Here’s what happened when DaiLo chef Nick Liu cooked Chinese food from a 119-year-old menu
Harley Spiller has been dreaming of today’s lunch for nearly 30 years.
We’re in a fluorescent-lit room at the University of Toronto’s Scarborough campus for Chinese Food Everywhere, a two-day event exploring the cuisine’s history in North America. Attendees are poring over some 10,000 Chinese restaurant menus that Spiller, an avid collector from Buffalo, gave to UTSC in 2014. And in a kitchen down the hall, DaiLo chef Nick Liu is preparing a meal based on the minimalist wording of one such menu, from 1898.
“It was probably the second menu I bought, and the only one I ever framed,” Spiller says. “I was at the New York Antique show. They wanted $55 for it. I thought that was ridiculous. But I had $67 in my pocket, enough for dinner and the menu.”
Spiller has been collecting Chinese restaurant menus since 1981. (He also collects, among other things, magnets, ties, ruined currency, plastic cutlery, expired ID cards and Mr. T memorabilia, which he calls “Mr. T-abelia.”) Over the years, if you were a friend of Spiller, you had to bring him a Chinese menu from any of your travels. When eBay launched, he bid on every Chinese restaurant menu available.
But this one 19th-century menu—decorated with sketches of boats, lanterns and caricatures, with a list of banquet dishes written in immaculate calligraphy—remained a favourite. And as soon as Liu was finished cooking, Spiller would finally taste what was promised by the menu’s clipped descriptions.
Spiller’s menu collection at UTSC is a goldmine for academics, grad students and food enthusiasts researching the evolution of culinary history and design. It includes menus from all over the world, including a large number from Canada. Early examples feature explanations for unfamiliar audiences on how to use chopsticks, and present Cantonese-style cooking as universally Chinese.
Over time, there’s increased focus on specific regions, and a growing presence of liquor and cocktails. Stereotypical Chinese imagery—pagodas, lanterns, red, gold, dragons—persists through the ages. Some menus feature whole sections of Canadian food, with a higher prevalence of western dishes on small-town menus. Some divide between Chinese, Canadian and Chinese-Canadian. But in one form or another, the concept of “fusion food” has been with us long before its vogue in the 1990s.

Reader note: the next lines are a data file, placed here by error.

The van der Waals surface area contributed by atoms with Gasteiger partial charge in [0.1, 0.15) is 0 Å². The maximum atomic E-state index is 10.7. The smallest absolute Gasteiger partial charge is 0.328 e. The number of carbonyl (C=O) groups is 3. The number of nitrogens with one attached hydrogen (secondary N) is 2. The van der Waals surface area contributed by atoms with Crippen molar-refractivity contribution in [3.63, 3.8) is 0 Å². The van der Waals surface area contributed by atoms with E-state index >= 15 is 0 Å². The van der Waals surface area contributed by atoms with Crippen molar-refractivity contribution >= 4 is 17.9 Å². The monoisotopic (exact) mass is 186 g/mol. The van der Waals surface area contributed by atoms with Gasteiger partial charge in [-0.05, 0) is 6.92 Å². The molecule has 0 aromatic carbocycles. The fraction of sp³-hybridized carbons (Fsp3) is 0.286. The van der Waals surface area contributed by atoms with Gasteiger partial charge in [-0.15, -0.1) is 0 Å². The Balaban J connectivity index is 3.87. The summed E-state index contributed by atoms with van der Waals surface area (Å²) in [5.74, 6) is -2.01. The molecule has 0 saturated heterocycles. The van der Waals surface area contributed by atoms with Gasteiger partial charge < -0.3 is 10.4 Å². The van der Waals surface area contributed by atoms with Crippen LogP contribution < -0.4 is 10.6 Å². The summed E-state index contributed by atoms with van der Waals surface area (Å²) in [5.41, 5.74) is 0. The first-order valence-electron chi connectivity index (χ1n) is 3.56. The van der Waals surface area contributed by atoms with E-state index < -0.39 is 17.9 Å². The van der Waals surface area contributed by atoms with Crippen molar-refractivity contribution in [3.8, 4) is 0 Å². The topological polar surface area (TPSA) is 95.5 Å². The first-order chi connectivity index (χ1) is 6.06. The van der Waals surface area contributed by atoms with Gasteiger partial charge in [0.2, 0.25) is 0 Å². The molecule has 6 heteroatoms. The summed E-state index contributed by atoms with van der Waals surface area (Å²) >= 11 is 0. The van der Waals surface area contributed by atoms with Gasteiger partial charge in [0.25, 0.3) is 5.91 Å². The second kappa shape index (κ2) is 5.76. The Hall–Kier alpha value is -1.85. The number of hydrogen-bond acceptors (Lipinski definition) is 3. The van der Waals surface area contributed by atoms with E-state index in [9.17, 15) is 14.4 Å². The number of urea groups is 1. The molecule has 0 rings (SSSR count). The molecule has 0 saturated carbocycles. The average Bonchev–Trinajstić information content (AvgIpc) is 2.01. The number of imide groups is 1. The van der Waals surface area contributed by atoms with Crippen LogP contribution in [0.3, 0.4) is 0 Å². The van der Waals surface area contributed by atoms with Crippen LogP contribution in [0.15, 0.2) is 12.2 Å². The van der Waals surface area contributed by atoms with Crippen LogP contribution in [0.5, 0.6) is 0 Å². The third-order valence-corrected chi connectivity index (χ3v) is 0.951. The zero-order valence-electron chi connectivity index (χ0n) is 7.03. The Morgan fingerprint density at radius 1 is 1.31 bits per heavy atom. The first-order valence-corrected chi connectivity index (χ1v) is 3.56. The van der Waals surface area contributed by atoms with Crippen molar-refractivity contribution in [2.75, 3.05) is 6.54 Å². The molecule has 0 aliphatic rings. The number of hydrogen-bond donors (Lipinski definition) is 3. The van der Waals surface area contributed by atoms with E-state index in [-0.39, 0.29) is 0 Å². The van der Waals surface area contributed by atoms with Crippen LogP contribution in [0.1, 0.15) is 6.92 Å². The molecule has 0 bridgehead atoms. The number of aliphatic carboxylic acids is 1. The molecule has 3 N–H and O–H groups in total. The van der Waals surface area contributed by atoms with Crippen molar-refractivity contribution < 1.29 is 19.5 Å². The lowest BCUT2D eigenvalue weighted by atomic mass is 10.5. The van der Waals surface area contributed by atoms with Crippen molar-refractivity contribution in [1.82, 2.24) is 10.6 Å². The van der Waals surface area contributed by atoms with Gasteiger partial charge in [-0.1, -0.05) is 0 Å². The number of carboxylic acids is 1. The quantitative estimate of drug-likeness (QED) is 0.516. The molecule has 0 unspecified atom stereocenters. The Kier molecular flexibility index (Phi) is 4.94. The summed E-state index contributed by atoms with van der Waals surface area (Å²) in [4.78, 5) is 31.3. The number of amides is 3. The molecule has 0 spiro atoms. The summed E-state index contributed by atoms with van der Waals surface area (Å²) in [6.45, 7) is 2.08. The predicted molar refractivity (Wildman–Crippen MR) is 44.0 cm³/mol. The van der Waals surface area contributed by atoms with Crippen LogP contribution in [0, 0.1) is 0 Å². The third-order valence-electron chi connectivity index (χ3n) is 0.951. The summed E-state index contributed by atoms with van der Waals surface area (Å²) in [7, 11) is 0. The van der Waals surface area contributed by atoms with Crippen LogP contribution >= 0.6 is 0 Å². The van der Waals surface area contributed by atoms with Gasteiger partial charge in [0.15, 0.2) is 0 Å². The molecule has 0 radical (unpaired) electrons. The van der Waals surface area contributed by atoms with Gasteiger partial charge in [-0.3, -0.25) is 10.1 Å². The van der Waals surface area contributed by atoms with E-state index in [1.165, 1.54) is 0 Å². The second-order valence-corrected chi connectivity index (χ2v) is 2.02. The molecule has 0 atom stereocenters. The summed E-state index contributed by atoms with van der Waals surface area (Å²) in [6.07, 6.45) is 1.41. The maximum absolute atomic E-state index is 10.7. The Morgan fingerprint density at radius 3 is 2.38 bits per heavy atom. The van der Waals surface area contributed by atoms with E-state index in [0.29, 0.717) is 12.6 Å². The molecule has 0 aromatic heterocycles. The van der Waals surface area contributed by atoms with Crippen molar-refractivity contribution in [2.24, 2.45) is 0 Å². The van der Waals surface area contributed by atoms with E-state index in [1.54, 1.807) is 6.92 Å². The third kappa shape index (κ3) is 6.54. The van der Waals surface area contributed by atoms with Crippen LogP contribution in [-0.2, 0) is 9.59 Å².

Throughout the eras, there is a consistent campaign fought on the menus against the stigma of Chinese restaurants as dirty, low or unhealthy, and it’s fascinating to see how this was addressed. One restaurant describes many of its dishes as “aristocratic.” Another seeks to put diners at ease with an explanation of the kitchen’s hygiene protocols. “We are proud to tell you that our restaurant is now electronically equipped with the latest types of modern kitchen machinery”, reads the menu, going on to list an “electric vegetable cutter”, a sterilizing ray-lamp and even the temperature of the dishwasher. Another boasts of “oven-equipped” delivery trucks. The Bamboo Terrace informs customers, “Our kitchen is open for your inspection so you may see how Chinese cooking is done.”
One of the challenges of food as a culture or art from, as opposed to music, painting or film, is that once it’s consumed, it’s gone. An eager fan can forever access Picasso’s Guernica, Patsy Cline’s “I Fall to Pieces” or The Godfather. But it’s impossible to know how the food actually tasted at George Minden’s Three Small Rooms in the 1960s, or at that unknown Chinese restaurant from 1898. There may be a few faded photographs or recipe—but you’ll never get to taste it.
Liu’s challenge in preparing lunch was figuring out how to interpret inscrutable menu descriptions like “nut fruit,” “water nut,” “white plant” and “rice bird.”
“This wasn’t supposed to be a recreation of those dishes,” says Liu. “The first draft was based on that menu, but it was so vague. The Chinese description was … well, I don’t read Chinese. And the English translation would just say ‘almond’.”
The final version of the meal, mixing Chinese and European cooking styles, with liberal amounts of butter, belongs as much to the canon of Nick Liu cuisine as any region: chili-pickled fried green tomatoes; Jerusalem artichoke dumplings poached in a bacon-chaga fish stock with white fungus and truffle; beef with a black-bean bagna cauda and Toscano cheese; and marinated bass baked with a sauce of soy, caramelized sugar, garlic, ginger, coriander and star anise, covered in hot sesame-chili oil with crispy fried shallots, ginger and chilies.
“The menu just said ‘baked spicy fish’,” says Liu. “You can’t really know how those dishes tasted. That’s why I focused on where Chinese-Canadian cuisine is going now. You can do interpretations. But I don’t think they really represent those dishes.”
To Spiller, the unknown and unknowable were finally put to rest. He spent his morning with the professors and grad students, showing off his menus as enthusiastically as any child would with their favourite Lego set. He’ll never know how the original dishes looked or tasted, but when he saw Liu’s food, he held his face in his hands, as if to protect his widening smile from bursting the threshold of his cheeks. For a collector like Spiller, the joy of this meal begins and ends with his toys finally coming to life.